For over 60 years the giant Lovell Telescope at Jodrell Bank has been a familiar feature of the Cheshire landscape and an internationally renowned landmark in the world of astronomy.
The Lovell Telescope was first used in 1957 to track the launch rocket of Sputnik 1 at the dawn of the space age. A Grade I listed building and the world’s third largest steerable telescope, it is internationally regarded as an icon of science and engineering. A continuing programme of upgrades means it is now more capable than ever and it plays an essential role in Jodrell Bank's research, particularly on pulsars and as part of e-MERLIN.
The Lovell Telescope: Facts & Figures
Mass of the telescope: 3,200 tonnes Mass of bowl: 1,500 tonnes Diameter of bowl: 76.2 metres Surface area of bowl: 5,270 square metres Amount of paint for three coats: 5,300 litres Maximum height above ground: 89.0 metres Outer diameter of railway track: 107.5 metres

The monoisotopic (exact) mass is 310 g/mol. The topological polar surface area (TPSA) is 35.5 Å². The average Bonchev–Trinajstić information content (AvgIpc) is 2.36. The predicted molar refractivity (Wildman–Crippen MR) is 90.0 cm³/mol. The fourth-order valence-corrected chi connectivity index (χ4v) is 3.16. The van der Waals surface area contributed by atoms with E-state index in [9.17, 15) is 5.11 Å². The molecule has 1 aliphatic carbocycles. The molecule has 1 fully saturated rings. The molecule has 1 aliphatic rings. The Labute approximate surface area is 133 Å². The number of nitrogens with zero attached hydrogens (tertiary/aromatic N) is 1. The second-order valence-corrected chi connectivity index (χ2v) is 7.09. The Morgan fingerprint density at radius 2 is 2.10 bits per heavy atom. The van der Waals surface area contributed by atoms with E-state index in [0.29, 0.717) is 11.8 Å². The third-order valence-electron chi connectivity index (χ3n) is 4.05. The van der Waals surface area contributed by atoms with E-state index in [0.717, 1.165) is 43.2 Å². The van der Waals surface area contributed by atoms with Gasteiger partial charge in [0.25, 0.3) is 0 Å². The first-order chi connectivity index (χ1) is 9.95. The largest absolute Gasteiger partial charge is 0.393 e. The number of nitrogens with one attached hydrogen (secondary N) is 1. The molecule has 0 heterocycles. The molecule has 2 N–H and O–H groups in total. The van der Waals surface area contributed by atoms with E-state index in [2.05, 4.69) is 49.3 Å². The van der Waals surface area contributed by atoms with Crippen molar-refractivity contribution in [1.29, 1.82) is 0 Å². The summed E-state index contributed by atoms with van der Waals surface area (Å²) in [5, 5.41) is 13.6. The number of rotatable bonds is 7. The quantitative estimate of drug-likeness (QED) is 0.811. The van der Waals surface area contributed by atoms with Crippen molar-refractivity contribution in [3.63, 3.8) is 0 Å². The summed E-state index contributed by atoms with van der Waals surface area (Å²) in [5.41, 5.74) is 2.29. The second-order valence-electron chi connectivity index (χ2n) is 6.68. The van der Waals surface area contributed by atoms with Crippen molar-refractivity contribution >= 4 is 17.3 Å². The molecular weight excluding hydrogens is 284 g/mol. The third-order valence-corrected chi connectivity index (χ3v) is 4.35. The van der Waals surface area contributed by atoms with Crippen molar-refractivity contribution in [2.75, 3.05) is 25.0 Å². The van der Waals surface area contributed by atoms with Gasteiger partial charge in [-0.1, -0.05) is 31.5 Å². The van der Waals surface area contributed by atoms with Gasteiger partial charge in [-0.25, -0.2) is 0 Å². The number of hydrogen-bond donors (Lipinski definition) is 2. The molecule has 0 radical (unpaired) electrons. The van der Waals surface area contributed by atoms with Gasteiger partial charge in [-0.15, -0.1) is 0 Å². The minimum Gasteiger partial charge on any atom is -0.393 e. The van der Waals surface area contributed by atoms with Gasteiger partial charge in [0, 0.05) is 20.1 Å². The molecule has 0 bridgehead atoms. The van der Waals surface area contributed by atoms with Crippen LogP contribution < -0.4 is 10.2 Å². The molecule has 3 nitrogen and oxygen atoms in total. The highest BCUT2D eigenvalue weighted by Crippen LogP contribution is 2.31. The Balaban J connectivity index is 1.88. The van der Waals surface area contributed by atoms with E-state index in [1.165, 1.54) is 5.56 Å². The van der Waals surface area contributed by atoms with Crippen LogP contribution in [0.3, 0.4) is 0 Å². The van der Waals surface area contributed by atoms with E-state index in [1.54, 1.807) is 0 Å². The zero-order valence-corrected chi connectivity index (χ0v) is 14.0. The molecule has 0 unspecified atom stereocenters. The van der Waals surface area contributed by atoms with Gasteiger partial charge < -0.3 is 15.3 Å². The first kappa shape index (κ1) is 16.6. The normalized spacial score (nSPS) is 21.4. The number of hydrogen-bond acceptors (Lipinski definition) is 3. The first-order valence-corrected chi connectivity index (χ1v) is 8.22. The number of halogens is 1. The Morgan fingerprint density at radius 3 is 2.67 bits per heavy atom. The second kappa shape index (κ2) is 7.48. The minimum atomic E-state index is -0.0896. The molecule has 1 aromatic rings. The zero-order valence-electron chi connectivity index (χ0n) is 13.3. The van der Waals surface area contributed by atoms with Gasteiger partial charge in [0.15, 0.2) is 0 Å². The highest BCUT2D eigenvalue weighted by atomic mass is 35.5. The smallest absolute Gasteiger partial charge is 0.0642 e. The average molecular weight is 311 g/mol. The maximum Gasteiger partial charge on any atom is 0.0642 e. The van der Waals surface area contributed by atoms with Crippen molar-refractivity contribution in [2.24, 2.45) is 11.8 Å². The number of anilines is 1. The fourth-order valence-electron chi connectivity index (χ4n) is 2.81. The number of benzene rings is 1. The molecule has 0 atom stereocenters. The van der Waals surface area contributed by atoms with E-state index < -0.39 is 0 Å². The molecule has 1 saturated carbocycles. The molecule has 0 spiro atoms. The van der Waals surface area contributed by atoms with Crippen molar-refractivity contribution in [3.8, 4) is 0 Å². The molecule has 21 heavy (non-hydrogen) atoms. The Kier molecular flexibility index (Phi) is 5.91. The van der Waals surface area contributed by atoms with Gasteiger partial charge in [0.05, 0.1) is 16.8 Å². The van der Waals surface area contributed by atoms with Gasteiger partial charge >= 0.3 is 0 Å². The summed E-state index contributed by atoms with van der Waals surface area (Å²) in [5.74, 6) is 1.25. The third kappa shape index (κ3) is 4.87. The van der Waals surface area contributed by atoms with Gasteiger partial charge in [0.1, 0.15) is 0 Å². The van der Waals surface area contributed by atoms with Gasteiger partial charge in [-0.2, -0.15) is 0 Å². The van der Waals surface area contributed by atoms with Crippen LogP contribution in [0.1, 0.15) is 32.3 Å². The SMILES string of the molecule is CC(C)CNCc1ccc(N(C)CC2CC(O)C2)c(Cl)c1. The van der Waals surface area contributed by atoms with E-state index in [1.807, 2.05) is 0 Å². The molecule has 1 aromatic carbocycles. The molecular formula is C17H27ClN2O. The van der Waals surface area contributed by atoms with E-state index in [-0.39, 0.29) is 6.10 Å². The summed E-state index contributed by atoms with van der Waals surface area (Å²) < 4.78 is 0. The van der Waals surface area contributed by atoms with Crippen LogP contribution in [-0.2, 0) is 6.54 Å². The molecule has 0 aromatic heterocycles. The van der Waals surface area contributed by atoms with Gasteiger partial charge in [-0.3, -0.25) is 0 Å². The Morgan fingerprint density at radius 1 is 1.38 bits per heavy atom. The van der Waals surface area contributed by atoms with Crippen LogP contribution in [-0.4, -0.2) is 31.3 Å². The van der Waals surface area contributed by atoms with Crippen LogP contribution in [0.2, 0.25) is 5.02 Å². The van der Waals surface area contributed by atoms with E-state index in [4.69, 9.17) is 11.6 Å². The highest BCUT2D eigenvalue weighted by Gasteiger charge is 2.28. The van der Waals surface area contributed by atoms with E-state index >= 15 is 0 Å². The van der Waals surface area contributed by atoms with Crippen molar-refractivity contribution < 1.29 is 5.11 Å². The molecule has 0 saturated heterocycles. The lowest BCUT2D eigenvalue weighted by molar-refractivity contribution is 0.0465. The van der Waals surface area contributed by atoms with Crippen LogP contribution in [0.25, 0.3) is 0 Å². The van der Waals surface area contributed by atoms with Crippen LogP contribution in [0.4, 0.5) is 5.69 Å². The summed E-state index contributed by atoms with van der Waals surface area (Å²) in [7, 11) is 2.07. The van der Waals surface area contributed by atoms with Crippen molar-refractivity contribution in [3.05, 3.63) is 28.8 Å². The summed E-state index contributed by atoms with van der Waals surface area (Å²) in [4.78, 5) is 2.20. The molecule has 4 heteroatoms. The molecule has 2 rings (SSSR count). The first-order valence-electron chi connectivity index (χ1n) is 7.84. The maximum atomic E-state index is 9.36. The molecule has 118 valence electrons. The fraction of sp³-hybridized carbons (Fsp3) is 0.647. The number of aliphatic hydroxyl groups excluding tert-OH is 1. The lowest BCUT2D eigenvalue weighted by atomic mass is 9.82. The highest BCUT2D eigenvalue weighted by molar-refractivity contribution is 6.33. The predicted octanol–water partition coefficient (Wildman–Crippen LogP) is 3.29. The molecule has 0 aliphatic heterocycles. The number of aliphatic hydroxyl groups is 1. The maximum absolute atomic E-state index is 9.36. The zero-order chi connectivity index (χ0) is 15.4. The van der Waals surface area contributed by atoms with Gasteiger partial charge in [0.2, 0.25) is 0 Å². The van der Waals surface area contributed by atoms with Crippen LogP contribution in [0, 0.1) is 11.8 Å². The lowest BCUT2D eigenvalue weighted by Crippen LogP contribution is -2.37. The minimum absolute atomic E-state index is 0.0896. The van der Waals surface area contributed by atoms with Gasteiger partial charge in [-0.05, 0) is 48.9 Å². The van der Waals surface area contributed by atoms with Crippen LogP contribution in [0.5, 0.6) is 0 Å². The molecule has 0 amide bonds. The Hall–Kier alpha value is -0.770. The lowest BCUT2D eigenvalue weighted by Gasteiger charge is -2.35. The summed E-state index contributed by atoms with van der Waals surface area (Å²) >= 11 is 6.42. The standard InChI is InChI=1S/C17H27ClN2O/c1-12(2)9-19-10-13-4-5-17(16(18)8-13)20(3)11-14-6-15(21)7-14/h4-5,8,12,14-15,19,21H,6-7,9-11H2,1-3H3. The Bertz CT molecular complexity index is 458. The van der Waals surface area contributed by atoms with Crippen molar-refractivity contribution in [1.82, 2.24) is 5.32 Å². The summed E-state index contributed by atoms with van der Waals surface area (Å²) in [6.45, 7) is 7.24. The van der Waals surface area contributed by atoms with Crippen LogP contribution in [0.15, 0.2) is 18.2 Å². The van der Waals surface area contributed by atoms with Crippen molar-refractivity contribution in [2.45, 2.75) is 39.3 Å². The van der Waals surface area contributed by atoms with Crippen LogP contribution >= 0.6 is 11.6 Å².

The Lovell Telescope has featured in popular culture from music videos to Dr Who episodes and is a treasure of the Cheshire countryside.
2017 marks the 60th anniversary of the Lovell Telescope. Look out for some very special celebrations at bluedot this year...